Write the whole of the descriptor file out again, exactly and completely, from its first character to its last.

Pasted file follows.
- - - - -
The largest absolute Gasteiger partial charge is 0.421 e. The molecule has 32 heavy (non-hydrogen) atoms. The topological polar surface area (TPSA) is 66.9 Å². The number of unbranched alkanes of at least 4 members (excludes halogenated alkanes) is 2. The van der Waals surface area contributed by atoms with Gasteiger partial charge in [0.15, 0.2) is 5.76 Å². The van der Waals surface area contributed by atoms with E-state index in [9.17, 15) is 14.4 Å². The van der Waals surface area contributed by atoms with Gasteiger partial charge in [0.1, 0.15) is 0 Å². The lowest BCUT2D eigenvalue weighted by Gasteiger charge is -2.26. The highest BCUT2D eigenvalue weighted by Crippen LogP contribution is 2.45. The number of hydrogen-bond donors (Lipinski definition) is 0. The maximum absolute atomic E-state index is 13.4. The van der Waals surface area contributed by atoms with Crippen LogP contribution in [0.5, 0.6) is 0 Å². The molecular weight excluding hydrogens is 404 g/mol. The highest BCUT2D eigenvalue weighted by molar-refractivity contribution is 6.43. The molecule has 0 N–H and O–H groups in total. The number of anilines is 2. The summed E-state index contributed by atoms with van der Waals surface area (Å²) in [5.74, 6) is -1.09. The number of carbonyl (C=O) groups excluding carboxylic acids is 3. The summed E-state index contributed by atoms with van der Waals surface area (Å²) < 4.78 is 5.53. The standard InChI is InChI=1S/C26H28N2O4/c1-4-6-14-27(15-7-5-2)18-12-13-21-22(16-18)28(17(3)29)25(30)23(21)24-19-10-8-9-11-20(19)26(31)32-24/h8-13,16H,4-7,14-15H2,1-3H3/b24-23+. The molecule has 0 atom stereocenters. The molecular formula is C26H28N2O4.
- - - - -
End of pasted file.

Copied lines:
The largest absolute Gasteiger partial charge is 0.421 e. The molecule has 32 heavy (non-hydrogen) atoms. The topological polar surface area (TPSA) is 66.9 Å². The number of unbranched alkanes of at least 4 members (excludes halogenated alkanes) is 2. The van der Waals surface area contributed by atoms with Gasteiger partial charge in [0.15, 0.2) is 5.76 Å². The van der Waals surface area contributed by atoms with E-state index in [9.17, 15) is 14.4 Å². The van der Waals surface area contributed by atoms with Gasteiger partial charge in [0.1, 0.15) is 0 Å². The lowest BCUT2D eigenvalue weighted by Gasteiger charge is -2.26. The highest BCUT2D eigenvalue weighted by Crippen LogP contribution is 2.45. The number of hydrogen-bond donors (Lipinski definition) is 0. The maximum absolute atomic E-state index is 13.4. The van der Waals surface area contributed by atoms with Crippen LogP contribution in [0.5, 0.6) is 0 Å². The molecular weight excluding hydrogens is 404 g/mol. The highest BCUT2D eigenvalue weighted by molar-refractivity contribution is 6.43. The molecule has 0 N–H and O–H groups in total. The number of anilines is 2. The summed E-state index contributed by atoms with van der Waals surface area (Å²) in [5.74, 6) is -1.09. The number of carbonyl (C=O) groups excluding carboxylic acids is 3. The summed E-state index contributed by atoms with van der Waals surface area (Å²) < 4.78 is 5.53. The standard InChI is InChI=1S/C26H28N2O4/c1-4-6-14-27(15-7-5-2)18-12-13-21-22(16-18)28(17(3)29)25(30)23(21)24-19-10-8-9-11-20(19)26(31)32-24/h8-13,16H,4-7,14-15H2,1-3H3/b24-23+. The molecule has 0 atom stereocenters. The molecular formula is C26H28N2O4.